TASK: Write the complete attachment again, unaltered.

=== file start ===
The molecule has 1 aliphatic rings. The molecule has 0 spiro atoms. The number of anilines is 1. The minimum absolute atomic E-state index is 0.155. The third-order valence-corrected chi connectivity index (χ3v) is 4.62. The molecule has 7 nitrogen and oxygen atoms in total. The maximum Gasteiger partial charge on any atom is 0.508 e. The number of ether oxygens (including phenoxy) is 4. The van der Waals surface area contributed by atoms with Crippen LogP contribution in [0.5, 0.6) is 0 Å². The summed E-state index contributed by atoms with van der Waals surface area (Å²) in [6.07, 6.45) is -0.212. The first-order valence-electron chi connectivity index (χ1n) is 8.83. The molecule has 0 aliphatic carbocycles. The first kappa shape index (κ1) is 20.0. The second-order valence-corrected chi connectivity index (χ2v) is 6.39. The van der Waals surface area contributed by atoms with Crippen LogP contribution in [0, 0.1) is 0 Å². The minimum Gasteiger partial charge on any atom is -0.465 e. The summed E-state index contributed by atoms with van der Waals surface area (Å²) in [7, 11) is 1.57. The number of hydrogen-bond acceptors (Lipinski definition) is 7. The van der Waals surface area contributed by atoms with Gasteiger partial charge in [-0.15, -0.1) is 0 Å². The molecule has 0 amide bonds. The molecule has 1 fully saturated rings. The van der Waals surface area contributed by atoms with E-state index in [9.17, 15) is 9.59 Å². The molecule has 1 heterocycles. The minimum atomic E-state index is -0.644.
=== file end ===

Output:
The molecule has 1 aliphatic rings. The molecule has 0 spiro atoms. The number of anilines is 1. The minimum absolute atomic E-state index is 0.155. The third-order valence-corrected chi connectivity index (χ3v) is 4.62. The molecule has 7 nitrogen and oxygen atoms in total. The maximum Gasteiger partial charge on any atom is 0.508 e. The number of ether oxygens (including phenoxy) is 4. The van der Waals surface area contributed by atoms with Crippen LogP contribution in [0.5, 0.6) is 0 Å². The summed E-state index contributed by atoms with van der Waals surface area (Å²) in [6.07, 6.45) is -0.212. The first-order valence-electron chi connectivity index (χ1n) is 8.83. The molecule has 0 aliphatic carbocycles. The first kappa shape index (κ1) is 20.0. The second-order valence-corrected chi connectivity index (χ2v) is 6.39. The van der Waals surface area contributed by atoms with Crippen LogP contribution in [0, 0.1) is 0 Å². The minimum Gasteiger partial charge on any atom is -0.465 e. The summed E-state index contributed by atoms with van der Waals surface area (Å²) in [7, 11) is 1.57. The number of hydrogen-bond acceptors (Lipinski definition) is 7. The van der Waals surface area contributed by atoms with Gasteiger partial charge in [-0.15, -0.1) is 0 Å². The molecule has 0 amide bonds. The molecule has 1 fully saturated rings. The van der Waals surface area contributed by atoms with E-state index in [9.17, 15) is 9.59 Å². The molecule has 1 heterocycles. The minimum atomic E-state index is -0.644.